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Hoffmann, R. A wiki for the life sciences where authorship matters. Nature Genetics (2008)

Ca(2+)-ATPase function is required for intracellular trafficking of the Notch receptor in Drosophila.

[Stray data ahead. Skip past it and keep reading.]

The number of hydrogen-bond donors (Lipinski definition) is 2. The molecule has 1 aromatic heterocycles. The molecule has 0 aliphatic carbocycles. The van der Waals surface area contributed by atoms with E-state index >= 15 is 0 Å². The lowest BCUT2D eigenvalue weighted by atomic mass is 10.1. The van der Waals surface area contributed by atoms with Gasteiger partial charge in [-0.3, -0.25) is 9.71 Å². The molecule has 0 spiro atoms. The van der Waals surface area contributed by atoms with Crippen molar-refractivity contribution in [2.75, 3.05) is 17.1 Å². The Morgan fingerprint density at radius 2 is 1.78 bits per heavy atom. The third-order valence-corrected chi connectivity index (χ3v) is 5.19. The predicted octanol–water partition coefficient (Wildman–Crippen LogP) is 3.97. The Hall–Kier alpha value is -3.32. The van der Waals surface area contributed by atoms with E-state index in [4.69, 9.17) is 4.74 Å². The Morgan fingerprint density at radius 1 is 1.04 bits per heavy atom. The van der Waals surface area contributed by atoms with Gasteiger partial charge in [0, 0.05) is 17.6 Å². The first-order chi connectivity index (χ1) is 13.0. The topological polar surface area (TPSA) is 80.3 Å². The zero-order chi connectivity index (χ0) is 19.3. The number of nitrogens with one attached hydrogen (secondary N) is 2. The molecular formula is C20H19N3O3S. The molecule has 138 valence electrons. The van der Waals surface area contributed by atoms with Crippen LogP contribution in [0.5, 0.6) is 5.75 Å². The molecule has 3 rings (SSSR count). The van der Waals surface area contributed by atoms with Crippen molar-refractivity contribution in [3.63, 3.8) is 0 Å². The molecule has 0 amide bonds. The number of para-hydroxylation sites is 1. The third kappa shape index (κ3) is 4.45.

Maintaining high Ca(2+) concentrations in the lumen of the endoplasmic reticulum is important for protein synthesis and transport. We identified a lethal complementation group recovered in a screen for mutations that reduce Notch activity as loss-of- function alleles of the Drosophila Ca(2+)-ATPase gene Ca-P60A. Analysis of Ca-P60A mutants indicates that Ca(2+)-ATPase is essential for cell viability and tissue morphogenesis during development. Cultured cells treated with Ca(2+)-ATPase inhibitors exhibit impaired Notch cleavage and receptor trafficking to the cell surface, explaining the genetic interaction between Ca(2+)-ATPase and Notch. Notch and several other transmembrane proteins are mislocalized in tissue clones homozygous for Ca-P60A mutations, demonstrating a general effect on membrane protein trafficking caused by a deficiency in Ca(2+)-ATPase.[1]


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